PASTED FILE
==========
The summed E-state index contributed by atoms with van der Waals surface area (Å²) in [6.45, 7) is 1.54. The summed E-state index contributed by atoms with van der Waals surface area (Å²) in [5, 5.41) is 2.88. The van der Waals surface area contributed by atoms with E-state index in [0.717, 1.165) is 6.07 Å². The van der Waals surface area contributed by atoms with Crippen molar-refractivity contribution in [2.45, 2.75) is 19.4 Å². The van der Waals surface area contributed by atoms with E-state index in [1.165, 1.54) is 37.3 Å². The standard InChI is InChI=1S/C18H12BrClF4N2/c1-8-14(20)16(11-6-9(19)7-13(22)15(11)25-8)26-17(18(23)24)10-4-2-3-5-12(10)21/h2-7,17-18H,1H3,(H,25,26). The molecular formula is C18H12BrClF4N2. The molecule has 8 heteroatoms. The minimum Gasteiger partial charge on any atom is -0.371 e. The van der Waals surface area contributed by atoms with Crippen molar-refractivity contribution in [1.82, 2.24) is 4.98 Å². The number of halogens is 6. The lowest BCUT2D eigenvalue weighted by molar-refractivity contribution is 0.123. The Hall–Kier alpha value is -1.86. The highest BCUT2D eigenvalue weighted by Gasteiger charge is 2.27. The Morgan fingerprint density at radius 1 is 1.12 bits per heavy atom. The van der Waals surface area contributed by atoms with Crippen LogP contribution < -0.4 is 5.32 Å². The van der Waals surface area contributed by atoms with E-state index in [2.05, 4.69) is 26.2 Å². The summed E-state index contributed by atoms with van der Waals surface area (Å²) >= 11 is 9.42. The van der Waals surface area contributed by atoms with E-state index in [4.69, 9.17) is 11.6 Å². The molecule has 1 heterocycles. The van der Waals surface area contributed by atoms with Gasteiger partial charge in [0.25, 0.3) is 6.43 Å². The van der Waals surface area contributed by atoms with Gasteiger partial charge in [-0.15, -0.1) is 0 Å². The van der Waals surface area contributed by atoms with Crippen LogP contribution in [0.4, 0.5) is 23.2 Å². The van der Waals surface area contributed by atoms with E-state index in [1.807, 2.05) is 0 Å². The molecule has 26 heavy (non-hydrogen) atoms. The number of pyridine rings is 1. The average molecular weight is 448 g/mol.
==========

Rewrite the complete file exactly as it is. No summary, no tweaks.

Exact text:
The summed E-state index contributed by atoms with van der Waals surface area (Å²) in [6.45, 7) is 1.54. The summed E-state index contributed by atoms with van der Waals surface area (Å²) in [5, 5.41) is 2.88. The van der Waals surface area contributed by atoms with E-state index in [0.717, 1.165) is 6.07 Å². The van der Waals surface area contributed by atoms with Crippen molar-refractivity contribution in [2.45, 2.75) is 19.4 Å². The van der Waals surface area contributed by atoms with E-state index in [1.165, 1.54) is 37.3 Å². The standard InChI is InChI=1S/C18H12BrClF4N2/c1-8-14(20)16(11-6-9(19)7-13(22)15(11)25-8)26-17(18(23)24)10-4-2-3-5-12(10)21/h2-7,17-18H,1H3,(H,25,26). The molecular formula is C18H12BrClF4N2. The molecule has 8 heteroatoms. The minimum Gasteiger partial charge on any atom is -0.371 e. The van der Waals surface area contributed by atoms with Crippen molar-refractivity contribution in [1.82, 2.24) is 4.98 Å². The number of halogens is 6. The lowest BCUT2D eigenvalue weighted by molar-refractivity contribution is 0.123. The Hall–Kier alpha value is -1.86. The highest BCUT2D eigenvalue weighted by Gasteiger charge is 2.27. The Morgan fingerprint density at radius 1 is 1.12 bits per heavy atom. The van der Waals surface area contributed by atoms with Crippen LogP contribution < -0.4 is 5.32 Å². The van der Waals surface area contributed by atoms with E-state index in [2.05, 4.69) is 26.2 Å². The summed E-state index contributed by atoms with van der Waals surface area (Å²) >= 11 is 9.42. The van der Waals surface area contributed by atoms with E-state index in [4.69, 9.17) is 11.6 Å². The molecule has 1 heterocycles. The van der Waals surface area contributed by atoms with Gasteiger partial charge in [0.25, 0.3) is 6.43 Å². The van der Waals surface area contributed by atoms with Gasteiger partial charge in [-0.15, -0.1) is 0 Å². The van der Waals surface area contributed by atoms with Crippen LogP contribution in [0.4, 0.5) is 23.2 Å². The van der Waals surface area contributed by atoms with E-state index in [1.807, 2.05) is 0 Å². The molecule has 26 heavy (non-hydrogen) atoms. The number of pyridine rings is 1. The average molecular weight is 448 g/mol.